For Gilbert White and the natural history knowledge that he unlocked on his doorstep, and for the existence and work of a regular school of his successors, we have to thank the British system of bestowment of Church livings. No other, better system could have been devised for placing educated, simple, honourable, truthful and contemplative men in the places where they were needed most–dotted evenly all over the countryside, where they could record nature. Without the clergy our knowledge of nature in Britain at all ages, but most particularly up to the end of the nineteenth century would, quite simply, have been poor instead of rich.
The Hampshire village of Selborne is the place to make contact with the spirit of Gilbert White, just as Morpeth is for Turner and Assisi for St Francis.   In this sense places have become the landmarks for musing on the environmental writings of persons.  The environmental source of the writings of Thoreau, which provides the structure this conceptual tree, was his sojourn atWalden Pond–only a mile from the center of his village of Concord, but a good deal farther removed in spirit–where he went to recover "a true home in nature, a hearth in the fields and woods, whatever tenement be burned."
These men felt passionately that to lose touch with nature's vital current was to invite disease of  the body and disintegration of the soul. To be thus disconnected from the ecological community was to be incomplete, sick, fragmented, dying.   In particular, the nineteenth century Romantics generally, believed that a renewed, harmonious relation to nature was the only remedy for the spiritual as well as the physical ills that marked their times. 
Throughout history all cultures and societies have manifested their attitudes, values and beliefs in the personal imagery of literature and art, the creation of which was often influenced by particular places. In the context of Christianity, Francis of Assisi bonded with nature by distilling personal attitudes towards spiritual devotion from natural phenomena he encountered in the wooded hills of Umbria, and the mountain of La Verna in the heart of the Apennines. Seven centuries later, Charles Kingsley was influenced by boyhood memories of meres and dykes in fenland, and the pools of Devon's rocky shores, when he attempted to reconcile his devotional life with science.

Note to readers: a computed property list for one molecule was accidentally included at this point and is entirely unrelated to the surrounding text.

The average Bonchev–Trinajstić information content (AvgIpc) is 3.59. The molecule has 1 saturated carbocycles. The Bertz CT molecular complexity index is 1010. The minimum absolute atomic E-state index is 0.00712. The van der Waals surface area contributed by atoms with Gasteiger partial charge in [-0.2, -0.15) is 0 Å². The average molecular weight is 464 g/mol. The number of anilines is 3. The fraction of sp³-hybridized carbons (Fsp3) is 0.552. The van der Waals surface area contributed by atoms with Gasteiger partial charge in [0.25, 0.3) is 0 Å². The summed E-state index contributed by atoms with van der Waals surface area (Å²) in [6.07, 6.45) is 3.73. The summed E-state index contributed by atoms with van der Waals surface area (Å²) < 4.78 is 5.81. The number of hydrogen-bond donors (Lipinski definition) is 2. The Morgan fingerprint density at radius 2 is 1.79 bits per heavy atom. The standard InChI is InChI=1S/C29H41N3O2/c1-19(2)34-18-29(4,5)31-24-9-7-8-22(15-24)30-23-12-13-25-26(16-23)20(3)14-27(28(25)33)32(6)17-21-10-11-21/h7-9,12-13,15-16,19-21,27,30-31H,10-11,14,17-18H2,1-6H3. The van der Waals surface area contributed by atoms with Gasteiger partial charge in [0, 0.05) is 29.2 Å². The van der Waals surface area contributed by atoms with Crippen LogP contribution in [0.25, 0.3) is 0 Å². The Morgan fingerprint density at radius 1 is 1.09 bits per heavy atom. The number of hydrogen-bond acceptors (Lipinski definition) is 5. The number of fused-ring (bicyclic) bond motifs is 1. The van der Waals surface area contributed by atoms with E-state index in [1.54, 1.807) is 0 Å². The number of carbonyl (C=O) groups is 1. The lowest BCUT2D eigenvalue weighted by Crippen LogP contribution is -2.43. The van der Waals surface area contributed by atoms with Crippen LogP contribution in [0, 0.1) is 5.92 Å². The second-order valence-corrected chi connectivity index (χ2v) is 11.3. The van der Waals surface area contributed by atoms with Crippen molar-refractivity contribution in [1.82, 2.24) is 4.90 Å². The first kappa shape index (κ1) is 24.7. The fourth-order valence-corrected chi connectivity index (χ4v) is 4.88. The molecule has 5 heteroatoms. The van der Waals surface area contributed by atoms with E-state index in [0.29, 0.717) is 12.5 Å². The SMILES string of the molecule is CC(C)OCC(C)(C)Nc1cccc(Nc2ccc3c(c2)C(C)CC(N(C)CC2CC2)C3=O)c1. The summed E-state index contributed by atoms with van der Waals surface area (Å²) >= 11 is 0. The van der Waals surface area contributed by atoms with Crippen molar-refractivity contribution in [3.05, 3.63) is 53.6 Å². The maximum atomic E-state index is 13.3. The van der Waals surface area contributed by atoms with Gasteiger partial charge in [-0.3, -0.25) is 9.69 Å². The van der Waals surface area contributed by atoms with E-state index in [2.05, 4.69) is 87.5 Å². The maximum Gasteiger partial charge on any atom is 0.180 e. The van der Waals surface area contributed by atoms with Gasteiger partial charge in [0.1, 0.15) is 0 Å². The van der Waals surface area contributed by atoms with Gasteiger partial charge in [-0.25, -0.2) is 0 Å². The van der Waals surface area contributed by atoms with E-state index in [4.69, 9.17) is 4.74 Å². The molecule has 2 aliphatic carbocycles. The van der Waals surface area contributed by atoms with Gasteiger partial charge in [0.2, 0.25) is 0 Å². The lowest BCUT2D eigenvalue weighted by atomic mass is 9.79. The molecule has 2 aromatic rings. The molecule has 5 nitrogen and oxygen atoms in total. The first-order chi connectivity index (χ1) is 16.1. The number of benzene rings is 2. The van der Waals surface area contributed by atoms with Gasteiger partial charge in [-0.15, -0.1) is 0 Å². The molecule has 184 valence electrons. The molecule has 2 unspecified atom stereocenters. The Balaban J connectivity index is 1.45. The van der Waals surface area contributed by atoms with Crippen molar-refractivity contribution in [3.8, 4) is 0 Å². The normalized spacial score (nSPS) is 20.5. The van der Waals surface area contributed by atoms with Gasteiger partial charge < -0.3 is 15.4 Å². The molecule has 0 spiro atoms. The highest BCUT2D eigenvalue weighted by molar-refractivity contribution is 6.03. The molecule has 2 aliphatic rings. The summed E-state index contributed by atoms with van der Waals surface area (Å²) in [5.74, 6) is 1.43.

To the likes of Victorian thinkers, such as Charles Kingsley and John Ruskin, who were seeking spiritual readings of nature's signs, bonding with nature meant coming to terms with science in society. Ruskin wrote as a prophet of worse to come when he spoke of Alpine mountain streams, that in his lifetime had become polluted through the impact of railway tourism. Of the two,Kingsley is the better educational model for today. Not only did he take up the new ideas of ecology, which he termed bio-geology, but he also conceived a practical value system for care for the environment, which we cannot improve upon today.
Kingsley's life was suffused with notions about nature, and his classic book, 'The Water Babies', is a parable of notional values for children growing up in an overcrowded world. Within the general message of 'be kind to efts', he expressed the moral of his story as a notional expression of the ecology of aquatic ecosystems threatened by unthinking people.
  • In a similar vein of creating care-systems for nature, the 19th century witnessed a gradual turning away from killing wild birds for pleasure. This is particularly exemplified in the writings of local naturalists at the turn of the century, such as Arthur Patterson of Yarmouth, who became sickened by the senseless slaughter of wildfowl on Breydon Water.
At this time, important scientific notions about the workings of nature were the product of local naturalists. The natural environment of East Anglia was a stimulus for these amateurs, and a high proportion of them, with the requisite wit or leisure, influenced national developments in the biological sciences. The minimum necessary to make a 'start with people' is to discover a local personage, and answer the questions about who the person was, what they did, and why their ideas about nature should remain interesting.
Additional accounts of the following people and places are being compiled.
Gilbert White of Selborne
John Clare of Helpstone
Peter Scott of Slimbridge
William Wordsworth of Grasmere